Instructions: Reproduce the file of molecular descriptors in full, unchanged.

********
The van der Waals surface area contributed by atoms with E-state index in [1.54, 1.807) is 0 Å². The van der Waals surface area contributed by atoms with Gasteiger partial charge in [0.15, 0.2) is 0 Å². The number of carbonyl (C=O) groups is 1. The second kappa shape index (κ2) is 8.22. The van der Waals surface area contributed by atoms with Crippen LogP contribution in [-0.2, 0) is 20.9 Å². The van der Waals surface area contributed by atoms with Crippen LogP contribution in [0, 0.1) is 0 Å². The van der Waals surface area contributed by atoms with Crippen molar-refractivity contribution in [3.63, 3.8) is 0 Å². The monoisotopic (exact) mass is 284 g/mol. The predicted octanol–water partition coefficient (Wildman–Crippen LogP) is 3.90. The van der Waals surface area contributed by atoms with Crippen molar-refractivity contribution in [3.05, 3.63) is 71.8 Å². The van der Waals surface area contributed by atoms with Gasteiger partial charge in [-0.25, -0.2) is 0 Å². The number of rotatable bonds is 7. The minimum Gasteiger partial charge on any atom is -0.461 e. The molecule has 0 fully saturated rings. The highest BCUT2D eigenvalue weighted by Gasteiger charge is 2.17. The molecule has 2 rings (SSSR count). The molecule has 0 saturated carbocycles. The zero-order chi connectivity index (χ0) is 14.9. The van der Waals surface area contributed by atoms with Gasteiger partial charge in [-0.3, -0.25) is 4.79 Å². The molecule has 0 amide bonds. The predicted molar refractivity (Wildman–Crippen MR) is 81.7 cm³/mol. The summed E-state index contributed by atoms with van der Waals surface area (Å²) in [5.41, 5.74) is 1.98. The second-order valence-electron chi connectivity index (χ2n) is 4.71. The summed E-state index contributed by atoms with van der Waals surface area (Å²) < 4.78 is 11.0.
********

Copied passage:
The van der Waals surface area contributed by atoms with E-state index in [1.54, 1.807) is 0 Å². The van der Waals surface area contributed by atoms with Gasteiger partial charge in [0.15, 0.2) is 0 Å². The number of carbonyl (C=O) groups is 1. The second kappa shape index (κ2) is 8.22. The van der Waals surface area contributed by atoms with Crippen LogP contribution in [-0.2, 0) is 20.9 Å². The van der Waals surface area contributed by atoms with Crippen LogP contribution in [0, 0.1) is 0 Å². The van der Waals surface area contributed by atoms with Crippen molar-refractivity contribution in [3.63, 3.8) is 0 Å². The monoisotopic (exact) mass is 284 g/mol. The predicted octanol–water partition coefficient (Wildman–Crippen LogP) is 3.90. The van der Waals surface area contributed by atoms with Crippen molar-refractivity contribution in [3.05, 3.63) is 71.8 Å². The van der Waals surface area contributed by atoms with Gasteiger partial charge in [-0.25, -0.2) is 0 Å². The number of rotatable bonds is 7. The minimum Gasteiger partial charge on any atom is -0.461 e. The molecule has 0 fully saturated rings. The highest BCUT2D eigenvalue weighted by Gasteiger charge is 2.17. The molecule has 2 rings (SSSR count). The molecule has 0 saturated carbocycles. The zero-order chi connectivity index (χ0) is 14.9. The van der Waals surface area contributed by atoms with Gasteiger partial charge in [-0.3, -0.25) is 4.79 Å². The molecule has 0 amide bonds. The predicted molar refractivity (Wildman–Crippen MR) is 81.7 cm³/mol. The summed E-state index contributed by atoms with van der Waals surface area (Å²) in [5.41, 5.74) is 1.98. The second-order valence-electron chi connectivity index (χ2n) is 4.71. The summed E-state index contributed by atoms with van der Waals surface area (Å²) < 4.78 is 11.0.